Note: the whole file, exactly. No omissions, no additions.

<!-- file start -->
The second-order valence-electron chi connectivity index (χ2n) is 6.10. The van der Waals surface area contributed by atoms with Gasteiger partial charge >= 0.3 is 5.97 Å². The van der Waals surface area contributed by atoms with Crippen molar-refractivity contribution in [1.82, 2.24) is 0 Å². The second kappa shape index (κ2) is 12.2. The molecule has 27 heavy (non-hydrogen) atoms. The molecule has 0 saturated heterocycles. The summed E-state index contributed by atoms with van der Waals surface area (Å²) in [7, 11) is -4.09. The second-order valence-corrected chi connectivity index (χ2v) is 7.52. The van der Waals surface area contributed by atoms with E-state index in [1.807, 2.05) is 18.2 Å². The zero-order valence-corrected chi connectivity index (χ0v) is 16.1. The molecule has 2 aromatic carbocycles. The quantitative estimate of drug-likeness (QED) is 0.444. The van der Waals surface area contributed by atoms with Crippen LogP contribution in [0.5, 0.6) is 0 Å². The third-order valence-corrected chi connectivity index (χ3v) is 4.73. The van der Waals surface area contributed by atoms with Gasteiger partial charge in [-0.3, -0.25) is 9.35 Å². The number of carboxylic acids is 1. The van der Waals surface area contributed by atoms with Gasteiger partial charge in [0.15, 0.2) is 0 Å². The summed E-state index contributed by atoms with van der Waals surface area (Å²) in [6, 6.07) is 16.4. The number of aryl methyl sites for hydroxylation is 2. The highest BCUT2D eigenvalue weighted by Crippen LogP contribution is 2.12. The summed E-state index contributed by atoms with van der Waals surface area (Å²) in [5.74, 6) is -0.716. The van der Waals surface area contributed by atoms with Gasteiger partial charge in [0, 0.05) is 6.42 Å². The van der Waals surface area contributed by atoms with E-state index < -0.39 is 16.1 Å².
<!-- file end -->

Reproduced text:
The second-order valence-electron chi connectivity index (χ2n) is 6.10. The van der Waals surface area contributed by atoms with Gasteiger partial charge >= 0.3 is 5.97 Å². The van der Waals surface area contributed by atoms with Crippen molar-refractivity contribution in [1.82, 2.24) is 0 Å². The second kappa shape index (κ2) is 12.2. The molecule has 27 heavy (non-hydrogen) atoms. The molecule has 0 saturated heterocycles. The summed E-state index contributed by atoms with van der Waals surface area (Å²) in [7, 11) is -4.09. The second-order valence-corrected chi connectivity index (χ2v) is 7.52. The van der Waals surface area contributed by atoms with E-state index in [1.807, 2.05) is 18.2 Å². The zero-order valence-corrected chi connectivity index (χ0v) is 16.1. The molecule has 2 aromatic carbocycles. The quantitative estimate of drug-likeness (QED) is 0.444. The van der Waals surface area contributed by atoms with Crippen LogP contribution in [0.5, 0.6) is 0 Å². The third-order valence-corrected chi connectivity index (χ3v) is 4.73. The van der Waals surface area contributed by atoms with Gasteiger partial charge in [-0.3, -0.25) is 9.35 Å². The number of carboxylic acids is 1. The van der Waals surface area contributed by atoms with Gasteiger partial charge in [0.15, 0.2) is 0 Å². The summed E-state index contributed by atoms with van der Waals surface area (Å²) in [6, 6.07) is 16.4. The number of aryl methyl sites for hydroxylation is 2. The highest BCUT2D eigenvalue weighted by Crippen LogP contribution is 2.12. The summed E-state index contributed by atoms with van der Waals surface area (Å²) in [5.74, 6) is -0.716. The van der Waals surface area contributed by atoms with Gasteiger partial charge in [0, 0.05) is 6.42 Å². The van der Waals surface area contributed by atoms with E-state index < -0.39 is 16.1 Å².